To your point that monitoring can be done manually…I’d agree. In fact, traditional auditing is basically manual monitoring right? But it’s not continuous. The value of CCM is that it’s analyzing 100% of transactions 100% of the time. Of course, there are controls that aren’t suited (and never will be) to automation. In my experience working with customers to deploy CCM roughly 60-75% of controls can be automated. The rest will always be things that require other tests, as you say (e.g. we’ll never be able to automat a test for measuring “tone at the top”). Where I would disagree with your post is that it suggests that every control will have a manual component and a component that can be automated. I’m not sure that’s true. Yes…in a portfolio of controls there will be those that will never be automated. But in my experience there’s a good 60%+ that can be automated with CCM.

  4. Norman Marks
    March 5, 2010 at 8:16 AM

    I would like to share my research into effective continuous auditing. You can download it (CRCA) from my LinkedIn Profile: http://www.linkedin.com/profile?viewProfile=&key=1228225&trk=tab_pro

  5. Norman Marks
    March 5, 2010 at 8:22 AM

    To the point in M. Evan’s comment.

    A control is something that you do to make sure something is being done right.

    You can have:
    – controls over transactions, to ensure they are valid, complete, accurate, etc.
    – controls over changes to master files, to ensure they are valid, accurate, etc.
    – controls over access, to ensure that is is approved, necessary, not a fraud risk, not misused, etc.
    – controls over configurations, not just of applications, but of any automated control or activity, to ensure they are correct, and not changed without approvals, testing, etc.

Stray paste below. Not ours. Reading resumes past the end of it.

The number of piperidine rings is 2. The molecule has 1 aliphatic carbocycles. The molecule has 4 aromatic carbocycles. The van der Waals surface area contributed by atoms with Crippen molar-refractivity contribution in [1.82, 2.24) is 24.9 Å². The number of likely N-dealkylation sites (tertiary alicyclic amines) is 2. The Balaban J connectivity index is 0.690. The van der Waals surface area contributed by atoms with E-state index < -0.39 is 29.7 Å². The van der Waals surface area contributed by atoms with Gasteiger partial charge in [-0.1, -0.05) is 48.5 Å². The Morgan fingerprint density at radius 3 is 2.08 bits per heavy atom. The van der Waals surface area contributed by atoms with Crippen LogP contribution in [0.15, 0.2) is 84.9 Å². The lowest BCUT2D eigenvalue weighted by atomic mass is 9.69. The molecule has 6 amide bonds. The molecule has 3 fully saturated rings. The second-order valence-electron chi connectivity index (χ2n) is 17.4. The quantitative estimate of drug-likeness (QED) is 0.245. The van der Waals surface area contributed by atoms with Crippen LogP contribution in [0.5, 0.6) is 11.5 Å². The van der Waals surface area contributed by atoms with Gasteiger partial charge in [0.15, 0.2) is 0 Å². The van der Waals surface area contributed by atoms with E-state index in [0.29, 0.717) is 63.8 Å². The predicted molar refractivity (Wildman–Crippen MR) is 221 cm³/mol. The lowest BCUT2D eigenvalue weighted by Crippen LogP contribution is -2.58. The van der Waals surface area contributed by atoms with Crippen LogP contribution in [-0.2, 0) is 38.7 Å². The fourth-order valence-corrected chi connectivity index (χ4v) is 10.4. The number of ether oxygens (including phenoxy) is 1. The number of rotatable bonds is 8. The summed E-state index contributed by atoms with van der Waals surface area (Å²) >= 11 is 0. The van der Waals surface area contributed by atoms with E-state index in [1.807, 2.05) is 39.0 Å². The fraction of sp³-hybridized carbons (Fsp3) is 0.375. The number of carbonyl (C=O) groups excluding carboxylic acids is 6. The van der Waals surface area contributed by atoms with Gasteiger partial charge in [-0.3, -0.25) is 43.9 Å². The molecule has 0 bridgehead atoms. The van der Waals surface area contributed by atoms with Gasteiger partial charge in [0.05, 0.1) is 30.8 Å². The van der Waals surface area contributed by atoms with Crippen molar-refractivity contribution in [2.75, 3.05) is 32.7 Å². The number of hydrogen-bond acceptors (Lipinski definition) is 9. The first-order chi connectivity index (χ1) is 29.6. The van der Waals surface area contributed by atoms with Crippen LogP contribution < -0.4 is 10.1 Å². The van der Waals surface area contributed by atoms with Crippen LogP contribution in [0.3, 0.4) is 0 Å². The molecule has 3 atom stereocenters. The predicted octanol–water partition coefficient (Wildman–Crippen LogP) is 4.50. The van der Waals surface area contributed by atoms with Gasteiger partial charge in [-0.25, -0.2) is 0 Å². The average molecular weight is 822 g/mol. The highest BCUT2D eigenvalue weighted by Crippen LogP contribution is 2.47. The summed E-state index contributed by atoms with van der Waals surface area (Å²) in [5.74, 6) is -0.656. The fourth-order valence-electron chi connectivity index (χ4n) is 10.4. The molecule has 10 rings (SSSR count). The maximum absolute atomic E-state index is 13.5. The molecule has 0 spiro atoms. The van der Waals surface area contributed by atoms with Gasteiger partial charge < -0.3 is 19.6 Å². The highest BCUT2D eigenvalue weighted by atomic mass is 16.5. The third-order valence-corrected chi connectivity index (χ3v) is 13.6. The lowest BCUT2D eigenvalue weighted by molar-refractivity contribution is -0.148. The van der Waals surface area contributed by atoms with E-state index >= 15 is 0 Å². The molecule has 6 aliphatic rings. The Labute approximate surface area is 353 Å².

– and so on.

    Monitoring controls means that you are performing activities that provide ongoing assurance that the controls (over whatever) are in place, adequate to the task, and operating effectively.

    I accept CM/T, CM/MD, CM/UA (far more than SOD), CM/Config (more than applications), etc. I also accept CCM.

    I don’t accept CCM/T, etc., because those techniques are monitoring the activity not the control over the activity.

  6. March 7, 2010 at 10:31 AM

    The CCM/T/MD/SOD/AC nomenclature is unfortunate as it does not accurately describe the domain. The current CCM naming convention has more to do with the order vendors developed solutions and the efforts by industry analysts to create a category. To the best of my knowledge ACL pioneered the name CCM to describe their solution which evaluates data. The initial products from firms such as Virsa/SAP, Approva and Logical Apps monitored SOD controls and thus they were included as CCM solutions.

    Oversight is a vendor in the “CCM” domain as it is currently defined and based on experiences implementing solutions we’d advocate an evolution in the naming convention that reflects the real world usage.

    In broad terms organizations are continuously monitoring controls and/or continuously monitoring data. Monitoring controls serves compliance/attestation requirements. Monitoring data can also support compliance requirements as well as serving operational needs. It is valuable to find a duplicate vendor or customer record whether or not you’re concerned about compliance.

    A naming hierarchy based on value and usage would be Continuous Monitoring (CM)with subcategories of Continuous Controls Monitoring (CCM) and Continuous Transaction Monitoring (CTM). CCM should have the categories outlined by Norman. CTM should include master data since an update to a vendor file is a form of a transaction in our experience. (If the market is insistent on separting master data from transaction data then you would have Continous Data Montiring with sub-subcategories of transactions and master data).